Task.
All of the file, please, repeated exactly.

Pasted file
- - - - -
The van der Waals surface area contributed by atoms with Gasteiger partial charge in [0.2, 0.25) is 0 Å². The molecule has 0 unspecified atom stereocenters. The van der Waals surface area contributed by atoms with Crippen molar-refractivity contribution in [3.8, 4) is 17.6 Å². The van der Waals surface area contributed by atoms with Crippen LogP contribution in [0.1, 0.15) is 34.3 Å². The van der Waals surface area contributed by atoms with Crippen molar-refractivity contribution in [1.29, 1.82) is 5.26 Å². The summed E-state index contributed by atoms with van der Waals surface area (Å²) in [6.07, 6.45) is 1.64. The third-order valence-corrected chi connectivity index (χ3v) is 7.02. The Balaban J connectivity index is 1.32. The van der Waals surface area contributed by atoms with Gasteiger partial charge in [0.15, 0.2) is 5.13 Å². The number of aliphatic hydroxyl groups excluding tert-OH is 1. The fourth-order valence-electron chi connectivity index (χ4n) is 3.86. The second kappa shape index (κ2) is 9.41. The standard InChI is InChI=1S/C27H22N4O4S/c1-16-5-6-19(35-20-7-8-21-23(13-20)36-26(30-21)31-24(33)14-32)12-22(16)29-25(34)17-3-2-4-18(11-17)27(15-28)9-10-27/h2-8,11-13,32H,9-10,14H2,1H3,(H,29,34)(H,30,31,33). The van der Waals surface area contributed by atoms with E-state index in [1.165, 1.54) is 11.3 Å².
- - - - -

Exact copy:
The van der Waals surface area contributed by atoms with Gasteiger partial charge in [0.2, 0.25) is 0 Å². The molecule has 0 unspecified atom stereocenters. The van der Waals surface area contributed by atoms with Crippen molar-refractivity contribution in [3.8, 4) is 17.6 Å². The van der Waals surface area contributed by atoms with Crippen LogP contribution in [0.1, 0.15) is 34.3 Å². The van der Waals surface area contributed by atoms with Crippen molar-refractivity contribution in [1.29, 1.82) is 5.26 Å². The summed E-state index contributed by atoms with van der Waals surface area (Å²) in [6.07, 6.45) is 1.64. The third-order valence-corrected chi connectivity index (χ3v) is 7.02. The Balaban J connectivity index is 1.32. The van der Waals surface area contributed by atoms with Gasteiger partial charge in [0.15, 0.2) is 5.13 Å². The number of aliphatic hydroxyl groups excluding tert-OH is 1. The fourth-order valence-electron chi connectivity index (χ4n) is 3.86. The second kappa shape index (κ2) is 9.41. The standard InChI is InChI=1S/C27H22N4O4S/c1-16-5-6-19(35-20-7-8-21-23(13-20)36-26(30-21)31-24(33)14-32)12-22(16)29-25(34)17-3-2-4-18(11-17)27(15-28)9-10-27/h2-8,11-13,32H,9-10,14H2,1H3,(H,29,34)(H,30,31,33). The van der Waals surface area contributed by atoms with E-state index in [1.165, 1.54) is 11.3 Å².